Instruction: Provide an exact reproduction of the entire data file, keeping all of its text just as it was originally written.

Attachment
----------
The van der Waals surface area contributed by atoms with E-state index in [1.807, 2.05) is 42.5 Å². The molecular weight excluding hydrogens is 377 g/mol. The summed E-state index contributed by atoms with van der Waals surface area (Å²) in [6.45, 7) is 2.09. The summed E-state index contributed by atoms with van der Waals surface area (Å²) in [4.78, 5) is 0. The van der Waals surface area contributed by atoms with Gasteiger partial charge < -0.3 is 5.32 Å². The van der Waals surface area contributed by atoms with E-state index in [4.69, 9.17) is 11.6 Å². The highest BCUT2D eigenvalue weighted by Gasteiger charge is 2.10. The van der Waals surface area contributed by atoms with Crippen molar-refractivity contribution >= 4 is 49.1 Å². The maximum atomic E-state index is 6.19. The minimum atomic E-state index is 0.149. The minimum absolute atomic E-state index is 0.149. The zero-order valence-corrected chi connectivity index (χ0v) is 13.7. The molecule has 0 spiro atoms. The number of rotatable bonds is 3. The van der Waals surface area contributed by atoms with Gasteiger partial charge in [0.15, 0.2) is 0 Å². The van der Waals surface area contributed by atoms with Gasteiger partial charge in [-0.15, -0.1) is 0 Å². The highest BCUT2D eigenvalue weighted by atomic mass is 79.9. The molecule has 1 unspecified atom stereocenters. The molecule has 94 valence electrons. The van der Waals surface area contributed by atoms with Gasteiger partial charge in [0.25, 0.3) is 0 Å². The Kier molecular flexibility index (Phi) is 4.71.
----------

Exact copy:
The van der Waals surface area contributed by atoms with E-state index in [1.807, 2.05) is 42.5 Å². The molecular weight excluding hydrogens is 377 g/mol. The summed E-state index contributed by atoms with van der Waals surface area (Å²) in [6.45, 7) is 2.09. The summed E-state index contributed by atoms with van der Waals surface area (Å²) in [4.78, 5) is 0. The van der Waals surface area contributed by atoms with Gasteiger partial charge < -0.3 is 5.32 Å². The van der Waals surface area contributed by atoms with E-state index in [4.69, 9.17) is 11.6 Å². The highest BCUT2D eigenvalue weighted by Gasteiger charge is 2.10. The van der Waals surface area contributed by atoms with Crippen molar-refractivity contribution >= 4 is 49.1 Å². The maximum atomic E-state index is 6.19. The minimum atomic E-state index is 0.149. The minimum absolute atomic E-state index is 0.149. The zero-order valence-corrected chi connectivity index (χ0v) is 13.7. The molecule has 0 spiro atoms. The number of rotatable bonds is 3. The van der Waals surface area contributed by atoms with Gasteiger partial charge in [0.15, 0.2) is 0 Å². The van der Waals surface area contributed by atoms with Gasteiger partial charge in [-0.15, -0.1) is 0 Å². The highest BCUT2D eigenvalue weighted by atomic mass is 79.9. The molecule has 1 unspecified atom stereocenters. The molecule has 94 valence electrons. The van der Waals surface area contributed by atoms with Gasteiger partial charge in [0.25, 0.3) is 0 Å². The Kier molecular flexibility index (Phi) is 4.71.